As Johnny Clay first has everyone gathered and they're discussing the plan for the robbery, there's this big roundtable discussion. It's littered with booze, chain-smoking, and wise guys getting slapped in the face. It's fantastic. But the way the scene is filmed, the way it makes you feel like you have to lean this way or the other to see around somebody else's head to get a glimpse of whoever's talking, is very reminiscent of the war room scenes in Dr. Strangelove.

The Killing isn't going to change your mind on what your favorite Stanley Kubrick film is. It will, however, reveal that Kubrick had a unique vision of cinema even when he was first starting out. With a compelling cast, an engrossing story, and a straightforward but completely satisfying conclusion, The Killing is incredibly solid from beginning to end.

Special features on Criterion Collection releases are referred to as "Supplements" and The Killing has plenty of them. The unique thing is that an entire full-length movie is included as a special feature. Stanley Kubrick's film Killer's Kiss (in a restored high-definition digital transfer, of course) is on this Blu-ray in its entirety along with its own special features. Geoffrey O'Brien, a movie critic, analyzes Killer's Kiss in a nine minute featurette. He basically spends that time comparing Killer's Kiss to the rest of Kubrick's works. The trailer for Killer's Kiss is also included. James B. Harris was a producer that partnered with Stanley Kubrick on several pictures including The Killing and formed Harris-Kubrick Productions. In this twenty-one minute featurette, Harris tells the story of how he and Kubrick became partners along with how The Killing originated, the differences between the movie and the novel, Sterling Hayden joining the cast, and quite a bit more. It's pretty fascinating and filled with tons of behind the scenes information. Next up are two excerpts from the French TV series Cinéma cinémas featuring Sterling Hayden in an in-depth interview from 1984 that totals around twenty three minutes. Hayden goes into detail about his entire career and admits to not knowing what he was doing the majority of the time. He also makes it a point to say that he has no idea what Kubrick saw in him while having one of the worst days of his life while trying to film his scenes for Dr. Strangelove. Poet and author Robert Polito discusses Jim Thompson's collaboration with Kubrick in a nearly nineteen minute featurette. Thompson collaborated with Kubrick on the screenplay for The Killing and is credited with "additional dialogue" in the credits. Polito mostly analyzes the film while pointing out similarities to Thompson's other works. Lastly, the trailer for the film is also included. As an added bonus, a booklet is included with the film featuring an essay by film historian Haden Guest and a reprinted interview with actress Marie Windsor.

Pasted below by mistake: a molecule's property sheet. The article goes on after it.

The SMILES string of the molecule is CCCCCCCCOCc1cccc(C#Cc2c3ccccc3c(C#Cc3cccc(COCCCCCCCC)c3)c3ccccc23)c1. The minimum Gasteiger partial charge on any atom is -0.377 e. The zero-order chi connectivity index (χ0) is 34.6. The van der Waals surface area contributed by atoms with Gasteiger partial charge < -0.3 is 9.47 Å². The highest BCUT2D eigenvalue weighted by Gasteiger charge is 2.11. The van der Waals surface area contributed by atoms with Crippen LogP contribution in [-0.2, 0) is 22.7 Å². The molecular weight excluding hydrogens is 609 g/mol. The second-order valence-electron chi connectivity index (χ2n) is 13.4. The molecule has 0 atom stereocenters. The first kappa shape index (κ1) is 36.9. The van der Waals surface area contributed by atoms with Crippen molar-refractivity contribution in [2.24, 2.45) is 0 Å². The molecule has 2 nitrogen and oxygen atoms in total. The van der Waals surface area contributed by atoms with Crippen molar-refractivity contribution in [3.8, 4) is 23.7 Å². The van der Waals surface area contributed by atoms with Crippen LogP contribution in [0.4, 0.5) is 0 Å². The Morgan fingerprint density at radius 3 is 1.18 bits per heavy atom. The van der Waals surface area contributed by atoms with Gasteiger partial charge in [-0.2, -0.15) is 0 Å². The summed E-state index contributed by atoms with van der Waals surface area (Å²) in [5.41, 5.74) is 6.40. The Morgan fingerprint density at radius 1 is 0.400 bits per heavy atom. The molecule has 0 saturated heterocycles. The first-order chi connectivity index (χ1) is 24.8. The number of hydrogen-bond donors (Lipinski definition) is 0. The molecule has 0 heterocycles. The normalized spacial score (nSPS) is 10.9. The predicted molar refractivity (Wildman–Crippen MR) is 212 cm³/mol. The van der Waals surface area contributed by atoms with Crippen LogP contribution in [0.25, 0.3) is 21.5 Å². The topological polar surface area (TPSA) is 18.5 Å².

The Killing Criterion Collection Blu-ray is not rated, features a new digital restoration of the film, is available in monaural sound, and is presented in a 1.66:1 aspect ratio. It is approximately 84 minutes long and is a black and white film. The Killing will be released this Tuesday, August 23rd and should be available in both retail stores and most online retailers.

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Tags: The Killing, movie review, Blu-ray review, crime, film-noir, thriller, Stanley Kubric